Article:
Ditadura Nacional

Portuguese Republic
República Portuguesa
Flag Coat of arms
A Portuguesa  (Portuguese)
The Portuguese
The Portuguese Empire during the 20th century.
Capital Lisbon
Languages Portuguese
Government Military dictatorship
   1926 José Mendes Cabeçadas
  19261933 Óscar Carmona
Prime Minister
  1926 José Mendes Cabeçadas
  19301932 Domingos Oliveira
Historical era Interwar period
   Established 29 May 1926
   Disestablished 19 March 1933
   1930 92,391 km² (35,672 sq mi)
   1930 est. 6,825,883 
     Density 73.9 /km²  (191.3 /sq mi)
Currency Escudo
Preceded by
Succeeded by
Portuguese First Republic
Estado Novo (Portugal)

The Ditadura Nacional (Portuguese pronunciation: [ditɐˈðuɾɐ nɐsiuˈnaɫ], National Dictatorship) was the name of the Portuguese regime that started in 1928 after re-election of General Óscar Carmona to the post of President.

The preceding military dictatorship period that started after the 28th May 1926 coup d'état, is known as Ditadura Militar (Military Dictatorship). After adopting a new constitution in 1933, the regime changed its name to Estado Novo (New State).

It is considered that the Ditadura Nacional, together with the Estado Novo, forms the historical period of the Portuguese Second Republic (1926-1974).

Ditadura Militar, 1926-1928

The military coup of May 28 easily seized power. Very soon dictatorship closes Parliament, bans all political parties and institutes censorship but is rocked by instability as hardline officers force out liberals. During this time no one clear leader emerges, as dictatorship is controlled by a coalition of lower-rank military officers, some of whom are Integralists.[1]

After republican Prime minister and President resign on May 30, naval officer José Mendes Cabeçadas Júnior assumes both posts, but after conflicts with other coup leaders is forced to resign on June 17. He is followed by General Gomes da Costa, who assumed post of Prime minister and President. The figurehead general does not want to establish a military dictatorship and is forced out on July 9 by General António Óscar de Fragoso Carmona who assumes both highest offices of the state. Carmona continues as Prime minister until April 18, 1928 and retains the post of President until his death on April 18, 1951. During 1927 there are failed coup attempts from the left and right wing movements. On August 12, 1927 junior officers break into cabinet meeting and start shooting. Carmona government regains control and imposes stronger military discipline, however, the attackers are not punished, they are sent to army posts in Portuguese Angola.[2]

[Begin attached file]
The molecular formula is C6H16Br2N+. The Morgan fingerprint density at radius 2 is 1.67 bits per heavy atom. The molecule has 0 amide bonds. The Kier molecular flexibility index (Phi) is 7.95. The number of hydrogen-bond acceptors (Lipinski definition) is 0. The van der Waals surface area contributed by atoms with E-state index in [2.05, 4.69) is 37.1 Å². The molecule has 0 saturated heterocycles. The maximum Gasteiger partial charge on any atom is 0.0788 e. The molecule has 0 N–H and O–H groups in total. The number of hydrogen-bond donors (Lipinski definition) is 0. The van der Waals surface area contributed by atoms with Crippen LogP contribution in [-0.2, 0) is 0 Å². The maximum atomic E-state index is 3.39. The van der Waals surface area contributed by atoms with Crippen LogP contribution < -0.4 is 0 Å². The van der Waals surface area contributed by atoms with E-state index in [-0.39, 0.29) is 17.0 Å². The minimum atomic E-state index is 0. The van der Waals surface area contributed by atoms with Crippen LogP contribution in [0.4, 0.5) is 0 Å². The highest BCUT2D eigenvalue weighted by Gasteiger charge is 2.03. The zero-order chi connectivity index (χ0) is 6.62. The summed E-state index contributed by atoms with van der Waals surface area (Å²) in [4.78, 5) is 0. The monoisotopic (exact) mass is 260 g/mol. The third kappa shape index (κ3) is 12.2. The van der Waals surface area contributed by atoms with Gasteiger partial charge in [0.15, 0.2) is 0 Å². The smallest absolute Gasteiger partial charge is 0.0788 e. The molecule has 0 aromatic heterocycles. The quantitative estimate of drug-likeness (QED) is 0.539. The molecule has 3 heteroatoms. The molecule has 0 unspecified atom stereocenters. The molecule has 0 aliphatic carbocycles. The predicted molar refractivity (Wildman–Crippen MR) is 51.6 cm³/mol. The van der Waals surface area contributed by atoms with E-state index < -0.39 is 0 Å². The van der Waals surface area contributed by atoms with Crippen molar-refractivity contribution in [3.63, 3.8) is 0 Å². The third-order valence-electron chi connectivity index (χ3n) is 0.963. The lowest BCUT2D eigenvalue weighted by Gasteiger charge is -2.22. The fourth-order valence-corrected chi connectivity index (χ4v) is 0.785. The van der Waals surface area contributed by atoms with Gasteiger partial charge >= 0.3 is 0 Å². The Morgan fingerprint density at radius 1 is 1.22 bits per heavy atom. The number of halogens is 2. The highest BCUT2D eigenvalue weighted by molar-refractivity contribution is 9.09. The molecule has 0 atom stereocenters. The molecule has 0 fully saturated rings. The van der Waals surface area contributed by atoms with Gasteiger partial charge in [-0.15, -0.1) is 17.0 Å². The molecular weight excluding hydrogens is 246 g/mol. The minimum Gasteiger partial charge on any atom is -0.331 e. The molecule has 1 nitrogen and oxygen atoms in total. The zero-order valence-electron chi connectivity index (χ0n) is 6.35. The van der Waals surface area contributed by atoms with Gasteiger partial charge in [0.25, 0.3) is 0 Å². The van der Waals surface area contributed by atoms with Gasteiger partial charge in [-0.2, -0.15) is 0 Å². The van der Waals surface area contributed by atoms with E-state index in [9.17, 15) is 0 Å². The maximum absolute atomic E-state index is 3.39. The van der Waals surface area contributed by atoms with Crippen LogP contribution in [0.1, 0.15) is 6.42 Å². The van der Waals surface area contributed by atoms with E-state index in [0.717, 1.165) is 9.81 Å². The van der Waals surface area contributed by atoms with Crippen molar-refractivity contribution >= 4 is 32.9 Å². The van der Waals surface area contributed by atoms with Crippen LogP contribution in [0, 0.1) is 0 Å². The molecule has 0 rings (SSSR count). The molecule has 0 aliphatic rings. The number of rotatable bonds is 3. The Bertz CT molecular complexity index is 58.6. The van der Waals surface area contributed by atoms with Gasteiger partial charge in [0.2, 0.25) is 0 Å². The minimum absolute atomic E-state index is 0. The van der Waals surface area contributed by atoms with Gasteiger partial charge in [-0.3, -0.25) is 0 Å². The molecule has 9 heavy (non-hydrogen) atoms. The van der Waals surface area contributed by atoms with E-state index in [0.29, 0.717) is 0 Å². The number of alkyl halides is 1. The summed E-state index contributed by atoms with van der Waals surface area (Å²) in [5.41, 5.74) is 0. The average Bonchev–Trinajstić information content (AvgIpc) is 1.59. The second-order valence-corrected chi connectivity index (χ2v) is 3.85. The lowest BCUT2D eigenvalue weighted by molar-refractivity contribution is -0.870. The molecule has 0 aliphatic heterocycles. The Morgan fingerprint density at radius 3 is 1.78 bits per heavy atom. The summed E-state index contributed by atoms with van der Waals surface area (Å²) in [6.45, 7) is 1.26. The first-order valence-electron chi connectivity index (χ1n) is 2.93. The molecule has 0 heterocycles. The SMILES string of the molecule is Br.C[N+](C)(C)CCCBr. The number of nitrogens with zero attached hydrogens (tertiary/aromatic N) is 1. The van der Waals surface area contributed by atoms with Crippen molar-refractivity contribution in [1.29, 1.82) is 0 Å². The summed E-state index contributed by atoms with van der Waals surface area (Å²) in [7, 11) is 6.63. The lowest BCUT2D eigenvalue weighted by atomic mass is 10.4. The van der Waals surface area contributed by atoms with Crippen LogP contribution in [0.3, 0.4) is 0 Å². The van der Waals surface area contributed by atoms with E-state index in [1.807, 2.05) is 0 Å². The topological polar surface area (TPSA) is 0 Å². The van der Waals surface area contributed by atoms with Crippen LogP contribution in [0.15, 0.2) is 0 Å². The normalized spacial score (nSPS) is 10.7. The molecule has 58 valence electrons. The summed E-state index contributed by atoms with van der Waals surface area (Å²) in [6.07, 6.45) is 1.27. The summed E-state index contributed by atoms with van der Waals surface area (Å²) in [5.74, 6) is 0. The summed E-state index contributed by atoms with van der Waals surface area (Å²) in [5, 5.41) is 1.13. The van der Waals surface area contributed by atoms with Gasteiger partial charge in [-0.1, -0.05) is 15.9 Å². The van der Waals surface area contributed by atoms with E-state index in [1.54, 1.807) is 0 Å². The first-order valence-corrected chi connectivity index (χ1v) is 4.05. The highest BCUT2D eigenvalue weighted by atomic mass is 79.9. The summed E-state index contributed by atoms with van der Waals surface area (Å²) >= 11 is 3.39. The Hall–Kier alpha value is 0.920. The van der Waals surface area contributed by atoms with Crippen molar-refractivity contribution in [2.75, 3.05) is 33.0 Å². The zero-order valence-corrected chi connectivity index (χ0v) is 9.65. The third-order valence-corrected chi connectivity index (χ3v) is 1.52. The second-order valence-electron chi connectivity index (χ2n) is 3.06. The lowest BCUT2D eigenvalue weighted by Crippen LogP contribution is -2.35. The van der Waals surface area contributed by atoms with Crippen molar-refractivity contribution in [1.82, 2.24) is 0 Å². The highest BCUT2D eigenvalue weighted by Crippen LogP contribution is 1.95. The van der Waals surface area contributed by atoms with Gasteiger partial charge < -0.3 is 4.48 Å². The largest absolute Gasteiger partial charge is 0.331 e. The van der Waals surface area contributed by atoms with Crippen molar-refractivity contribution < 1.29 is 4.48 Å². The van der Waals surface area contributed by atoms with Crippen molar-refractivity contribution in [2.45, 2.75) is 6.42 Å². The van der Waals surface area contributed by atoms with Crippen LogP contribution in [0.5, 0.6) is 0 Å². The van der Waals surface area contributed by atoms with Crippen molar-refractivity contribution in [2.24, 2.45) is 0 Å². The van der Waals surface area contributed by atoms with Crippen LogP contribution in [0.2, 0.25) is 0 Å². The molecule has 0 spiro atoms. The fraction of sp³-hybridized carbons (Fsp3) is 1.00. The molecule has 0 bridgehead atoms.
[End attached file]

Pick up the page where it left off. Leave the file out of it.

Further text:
Ditadura Nacional, 1928-1933

On March 25, 1928 Carmona organizes Presidential election and is elected to a five-year term. On April 18 he appoints José Vicente de Freitas as the new Prime minister. Antonio de Oliveira Salazar becomes Minister of Finances. The conflicts between the military officers and Catholic wing represented by Salazar increase to a point where the whole Freitas government resigns on July 8, 1929 and only Salazar keeps his ministerial post in the new cabinet of Artur Ivens Ferraz. Salazar's influence begins to grow at the expense of military officers who begin to lose their political power. After a conflict with Salazar in 1930 Ferraz was replaced by General Domingos Oliveira who allowed Salazar to play ever increasing role in finances and politics.

By 1930 military dictatorship had stabilized Portugal and had to think about the future. In what form was the dictatorship to continue? The answer was provided by Salazar, who became Prime minister on July 5, 1932 and in 1933 instituted the Estado Novo regime.

Timeline, 1928-1933


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